The main stage collapsed on a crowd waiting for a Sugarland performance Saturday night at the Indianapolis fair after being blasted by winds as strong as 60 to 70 mph, according to the National Weather Service.
The lead singer of the country band, Jennifer Nettles, expressed her horror in a statement to Associated Press, saying there were “no words to process a moment of this magnitude and gravity.”
The victims were identified by the Marion County coroner’s office as Tammy Vandam, 42, of Wanatah; Glenn Goodrich, 49, of Indianapolis; Alina Bigjohny, 23, of Fort Wayne; Christina Santiago, 29, of Chicago; and Nathan Byrd, 51, of Indianapolis, who died overnight.
WRTV Indianapolis reported Sunday that the number of injured had climbed to 45. The fair was shut down Sunday in the aftermath of the accident.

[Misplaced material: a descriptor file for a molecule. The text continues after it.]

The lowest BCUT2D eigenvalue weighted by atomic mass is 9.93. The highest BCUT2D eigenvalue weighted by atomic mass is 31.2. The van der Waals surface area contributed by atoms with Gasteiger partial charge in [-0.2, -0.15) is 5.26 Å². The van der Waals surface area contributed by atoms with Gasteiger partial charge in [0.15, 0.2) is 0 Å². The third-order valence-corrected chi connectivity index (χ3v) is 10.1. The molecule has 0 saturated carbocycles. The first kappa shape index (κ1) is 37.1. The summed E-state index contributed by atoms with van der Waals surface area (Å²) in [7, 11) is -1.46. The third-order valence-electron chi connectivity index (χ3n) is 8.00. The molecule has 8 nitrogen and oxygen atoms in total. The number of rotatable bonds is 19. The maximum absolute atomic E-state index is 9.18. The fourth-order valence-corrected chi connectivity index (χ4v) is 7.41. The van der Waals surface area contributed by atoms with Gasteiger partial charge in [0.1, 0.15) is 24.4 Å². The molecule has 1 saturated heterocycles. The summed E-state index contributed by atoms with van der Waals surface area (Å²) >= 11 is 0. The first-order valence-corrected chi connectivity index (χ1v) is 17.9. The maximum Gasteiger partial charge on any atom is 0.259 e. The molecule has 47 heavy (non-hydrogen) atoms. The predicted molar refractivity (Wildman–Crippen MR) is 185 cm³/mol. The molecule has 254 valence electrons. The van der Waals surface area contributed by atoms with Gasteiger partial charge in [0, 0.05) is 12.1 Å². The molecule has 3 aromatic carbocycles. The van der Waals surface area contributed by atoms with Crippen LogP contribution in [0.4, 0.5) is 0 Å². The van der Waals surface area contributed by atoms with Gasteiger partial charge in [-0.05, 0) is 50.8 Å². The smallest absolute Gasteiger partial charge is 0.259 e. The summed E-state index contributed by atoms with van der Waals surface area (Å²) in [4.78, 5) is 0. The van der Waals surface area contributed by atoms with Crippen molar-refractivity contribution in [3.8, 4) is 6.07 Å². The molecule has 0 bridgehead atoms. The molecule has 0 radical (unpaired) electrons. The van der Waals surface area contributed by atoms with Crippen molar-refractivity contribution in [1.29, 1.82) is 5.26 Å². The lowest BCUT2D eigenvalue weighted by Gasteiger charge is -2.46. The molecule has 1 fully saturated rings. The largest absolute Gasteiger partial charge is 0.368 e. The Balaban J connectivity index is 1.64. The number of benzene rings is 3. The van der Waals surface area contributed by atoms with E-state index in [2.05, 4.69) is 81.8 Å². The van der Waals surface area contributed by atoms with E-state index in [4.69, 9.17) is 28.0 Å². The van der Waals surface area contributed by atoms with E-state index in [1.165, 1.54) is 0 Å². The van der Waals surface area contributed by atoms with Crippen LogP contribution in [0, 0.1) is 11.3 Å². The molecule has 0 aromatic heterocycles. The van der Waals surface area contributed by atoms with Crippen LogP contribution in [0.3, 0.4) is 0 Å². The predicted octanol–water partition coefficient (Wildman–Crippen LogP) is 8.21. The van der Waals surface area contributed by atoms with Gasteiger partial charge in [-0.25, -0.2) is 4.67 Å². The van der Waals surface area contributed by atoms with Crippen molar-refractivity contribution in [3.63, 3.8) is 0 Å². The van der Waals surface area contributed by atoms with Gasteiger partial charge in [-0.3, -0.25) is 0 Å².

The accident, which occurred at about 9 p.m. Saturday, unfolded in a dramatic scene captured on a YouTube video. The towering stage equipment tumbled forward onto fans against a backdrop of darkened skies, a massive dust storm and gusty winds.
One woman could be heard saying, “Oh my God, oh my God!”
“It was like it was in slow motion,” concertgoer Amy Weathers told the Indianapolis Star. “You couldn’t believe it was actually happening.”
At local hospitals, triage and family reunification rooms were set up. Shortly after the accident, Sugarland said on Twitter: “We are all right. We are praying for our fans, and the people of Indianapolis. We hope you will join us. They need our strength.”
In the chaos afterward, scores of concertgoers rushed to the stage to lift broken scaffolding and equipment off people.
“People put themselves in jeopardy…and it’s gratifying to know that at a moment’s notice people will jump in to help others,” said Indiana State Police Sgt. Rich Myers.
No one was performing at the time of the collapse.The opening act had finished, and the crowd was waiting for Sugarland to take the stage. At the same time, the weather was worsening; there had been heavy rain and winds were picking up. State police were monitoring radar weather reports on their smartphones.
They had just decided to evacuate the grandstands and were putting officials in place to carry out the plan. But it wasn’t fast enough.